IN a tent, on the sidewalk, under the fluorescent lights of a Washington Mutual bank building in Long Beach, six people sit huddled around a space heater discussing the Eliot Spitzer scandal on a recent Saturday night. Behind them, a sign reads "Free Conversation Booth."
Someone poses a question: "What can you get for $4,500 from a prostitute that you can't get for a lot less?"
Throughout the night, the discourse continues, covering such matters as problems with dating a neighbor who's twice your age and creationism versus evolution. The crowd expands from five to 15. Most appear in their 20s, aside from three teenage girls stopping by after a toga party. Picture a lively, democratic version of Lucy's "Psychiatric Help" booth in the "Peanuts" cartoons.
"It's a lot nicer than going to a bar," says Jeffryn Leung, 22, a student at Cal State Long Beach, who stayed for a few hours and is a regular at the booth. "It's a lot more chill."
The booth is the brainchild of Andrew Simmons, 25, who works in technology marketing and lives in Costa Mesa. Several years ago, when he first moved to California, he had gone through a bad breakup and didn't have anyone to talk to about it.
"Whenever I went to stores I thought about what was happening in other people's lives," he says. "Are they going through the same things I'm going through? There was no platform for me to figure that out."
Second Street in the Belmont Shore area of Long Beach offers the kind of diverse crowd and walk-by traffic he desired. He got approval from the Washington Mutual, and last September, he opened for business.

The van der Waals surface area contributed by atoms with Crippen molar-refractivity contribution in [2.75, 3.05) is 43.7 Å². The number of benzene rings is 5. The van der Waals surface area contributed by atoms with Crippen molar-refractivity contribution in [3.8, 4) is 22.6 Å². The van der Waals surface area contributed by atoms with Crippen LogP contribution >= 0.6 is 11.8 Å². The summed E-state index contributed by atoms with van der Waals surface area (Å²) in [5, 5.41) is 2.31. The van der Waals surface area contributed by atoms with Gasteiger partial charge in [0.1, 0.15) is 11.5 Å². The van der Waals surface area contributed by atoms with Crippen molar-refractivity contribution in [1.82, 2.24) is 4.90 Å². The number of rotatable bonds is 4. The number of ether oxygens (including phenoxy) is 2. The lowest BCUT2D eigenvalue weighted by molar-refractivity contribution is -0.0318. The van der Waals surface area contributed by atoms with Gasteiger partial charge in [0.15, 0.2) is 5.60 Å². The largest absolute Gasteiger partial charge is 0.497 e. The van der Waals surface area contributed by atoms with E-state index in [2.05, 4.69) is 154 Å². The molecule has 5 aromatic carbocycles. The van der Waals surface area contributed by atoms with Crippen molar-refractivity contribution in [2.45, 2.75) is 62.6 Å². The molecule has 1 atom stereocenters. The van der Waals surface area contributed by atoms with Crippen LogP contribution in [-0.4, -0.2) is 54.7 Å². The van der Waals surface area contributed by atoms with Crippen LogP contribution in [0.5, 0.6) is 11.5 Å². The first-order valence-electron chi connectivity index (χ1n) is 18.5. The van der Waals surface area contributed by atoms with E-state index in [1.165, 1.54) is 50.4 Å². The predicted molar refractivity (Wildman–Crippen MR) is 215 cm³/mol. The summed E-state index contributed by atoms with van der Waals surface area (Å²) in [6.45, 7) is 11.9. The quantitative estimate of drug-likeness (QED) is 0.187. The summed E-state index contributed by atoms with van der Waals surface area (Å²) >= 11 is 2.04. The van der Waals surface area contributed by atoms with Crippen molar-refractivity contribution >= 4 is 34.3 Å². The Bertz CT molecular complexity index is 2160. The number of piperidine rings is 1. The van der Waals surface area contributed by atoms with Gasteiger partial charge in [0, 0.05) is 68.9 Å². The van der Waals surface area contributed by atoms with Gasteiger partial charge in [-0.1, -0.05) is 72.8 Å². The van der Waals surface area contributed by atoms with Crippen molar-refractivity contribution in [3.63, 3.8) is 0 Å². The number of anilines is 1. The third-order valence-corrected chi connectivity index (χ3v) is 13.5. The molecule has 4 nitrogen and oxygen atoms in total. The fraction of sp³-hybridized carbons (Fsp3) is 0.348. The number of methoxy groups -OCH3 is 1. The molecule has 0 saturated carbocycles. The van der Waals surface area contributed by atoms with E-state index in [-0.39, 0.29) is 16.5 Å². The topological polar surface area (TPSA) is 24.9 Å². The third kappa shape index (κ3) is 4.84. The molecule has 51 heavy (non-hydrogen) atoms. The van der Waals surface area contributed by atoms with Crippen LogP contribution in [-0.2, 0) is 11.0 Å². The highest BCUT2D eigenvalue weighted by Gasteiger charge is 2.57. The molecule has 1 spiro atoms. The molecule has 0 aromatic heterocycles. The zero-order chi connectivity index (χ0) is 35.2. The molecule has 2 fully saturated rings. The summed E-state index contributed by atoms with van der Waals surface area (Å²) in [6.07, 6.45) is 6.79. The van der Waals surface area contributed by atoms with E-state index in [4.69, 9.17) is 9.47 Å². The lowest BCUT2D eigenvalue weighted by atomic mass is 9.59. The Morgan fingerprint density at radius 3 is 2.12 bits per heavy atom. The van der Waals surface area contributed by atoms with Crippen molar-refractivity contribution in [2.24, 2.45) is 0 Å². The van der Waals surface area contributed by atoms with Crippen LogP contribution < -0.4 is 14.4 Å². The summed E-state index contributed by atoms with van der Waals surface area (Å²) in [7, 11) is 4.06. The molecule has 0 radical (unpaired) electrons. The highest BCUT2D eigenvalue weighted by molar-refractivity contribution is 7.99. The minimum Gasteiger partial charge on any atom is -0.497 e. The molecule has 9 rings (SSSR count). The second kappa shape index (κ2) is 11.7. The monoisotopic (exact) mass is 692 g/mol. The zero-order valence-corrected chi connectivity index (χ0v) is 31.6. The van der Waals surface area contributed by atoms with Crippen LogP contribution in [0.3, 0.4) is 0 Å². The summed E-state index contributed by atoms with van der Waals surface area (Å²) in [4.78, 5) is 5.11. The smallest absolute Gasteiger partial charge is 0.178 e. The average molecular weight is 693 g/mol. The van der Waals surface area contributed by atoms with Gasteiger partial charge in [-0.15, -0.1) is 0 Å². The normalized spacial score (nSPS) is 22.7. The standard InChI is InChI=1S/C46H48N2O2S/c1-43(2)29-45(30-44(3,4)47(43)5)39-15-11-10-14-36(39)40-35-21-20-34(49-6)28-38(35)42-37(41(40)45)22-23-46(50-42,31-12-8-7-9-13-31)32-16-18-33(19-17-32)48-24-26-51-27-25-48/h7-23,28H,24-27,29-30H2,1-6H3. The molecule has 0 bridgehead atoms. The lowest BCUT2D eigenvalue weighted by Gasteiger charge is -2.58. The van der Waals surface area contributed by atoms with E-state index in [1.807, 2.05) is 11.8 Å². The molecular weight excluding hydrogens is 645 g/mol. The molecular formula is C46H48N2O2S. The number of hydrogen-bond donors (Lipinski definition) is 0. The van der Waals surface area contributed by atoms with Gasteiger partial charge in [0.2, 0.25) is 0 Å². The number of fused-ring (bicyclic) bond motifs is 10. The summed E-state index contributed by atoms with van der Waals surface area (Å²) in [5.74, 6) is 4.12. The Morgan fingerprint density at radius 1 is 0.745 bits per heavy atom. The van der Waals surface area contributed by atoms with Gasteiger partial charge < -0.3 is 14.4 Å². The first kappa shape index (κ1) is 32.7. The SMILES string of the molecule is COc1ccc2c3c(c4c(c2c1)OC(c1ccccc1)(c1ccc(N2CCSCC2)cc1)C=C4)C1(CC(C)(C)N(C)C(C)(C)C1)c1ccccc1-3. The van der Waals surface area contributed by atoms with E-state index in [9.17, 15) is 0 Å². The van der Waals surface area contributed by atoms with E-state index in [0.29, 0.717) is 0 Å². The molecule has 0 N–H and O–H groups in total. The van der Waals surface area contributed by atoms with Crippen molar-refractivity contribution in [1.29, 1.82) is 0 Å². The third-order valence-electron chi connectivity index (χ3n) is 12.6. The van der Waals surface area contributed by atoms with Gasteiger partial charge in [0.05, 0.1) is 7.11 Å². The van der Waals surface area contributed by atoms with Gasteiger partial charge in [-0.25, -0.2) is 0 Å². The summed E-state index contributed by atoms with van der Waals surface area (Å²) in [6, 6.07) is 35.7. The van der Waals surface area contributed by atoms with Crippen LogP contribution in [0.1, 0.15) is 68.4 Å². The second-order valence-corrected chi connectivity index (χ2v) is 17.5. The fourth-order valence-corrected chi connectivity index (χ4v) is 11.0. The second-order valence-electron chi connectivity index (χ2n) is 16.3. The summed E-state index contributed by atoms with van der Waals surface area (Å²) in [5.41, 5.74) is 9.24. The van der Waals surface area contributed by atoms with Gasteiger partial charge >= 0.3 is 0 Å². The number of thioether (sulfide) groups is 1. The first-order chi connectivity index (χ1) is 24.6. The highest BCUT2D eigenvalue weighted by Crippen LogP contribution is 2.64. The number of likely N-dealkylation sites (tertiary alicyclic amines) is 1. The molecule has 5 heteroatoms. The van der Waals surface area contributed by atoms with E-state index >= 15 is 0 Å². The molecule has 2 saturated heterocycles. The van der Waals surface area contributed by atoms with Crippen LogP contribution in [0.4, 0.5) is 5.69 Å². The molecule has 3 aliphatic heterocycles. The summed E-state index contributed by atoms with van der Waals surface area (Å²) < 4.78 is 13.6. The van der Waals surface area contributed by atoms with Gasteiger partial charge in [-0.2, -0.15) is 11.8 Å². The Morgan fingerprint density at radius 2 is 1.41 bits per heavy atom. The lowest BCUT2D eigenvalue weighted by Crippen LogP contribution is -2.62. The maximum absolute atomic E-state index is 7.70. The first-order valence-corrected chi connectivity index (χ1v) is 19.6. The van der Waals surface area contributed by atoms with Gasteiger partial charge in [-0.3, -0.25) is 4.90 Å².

After about 15 minutes, he had his first customer.
"Anything going on in your life?" he asked. The conversation wasn't going anywhere. "I thought it would be a lot more organic," he says. "Eventually it clicked with me. I have to be the one to drive this thing." He learned to ask more specific questions.
Nowadays, about half of the customers are passers-by and half make the booth a destination, with about 10 regulars.
One time, a middle-aged man captivated the booth with the story of how he urged his brother to go off to fight in Vietnam, only to see him die. One person having trouble with his bills found someone who worked for the government who could help him out.
So what's wrong with talking to friends and family?
"There's no mystery," Simmons says. "I know what they've been through." When you open up to strangers, he says, you're more likely to find someone who's feeling exactly what you're feeling. "Even if it's just small things -- 'you like that band too.' "
After starting the booth, Simmons soon found that he was quick to talk to strangers elsewhere.
In line at the grocery store, for instance. "I'm like, 'Did you used to eat that when you were younger?' " he says. "I couldn't shut up talking to people." He asked his regulars about it. "They said, 'Oh my God, I have the exact same problem.' "
WHERE: Outside the Washington Mutual building, 2nd Street, between Corona and Nieto avenues, Long Beach
WHEN: 3 p.m. to 1 a.m. Saturday (and every other Saturday)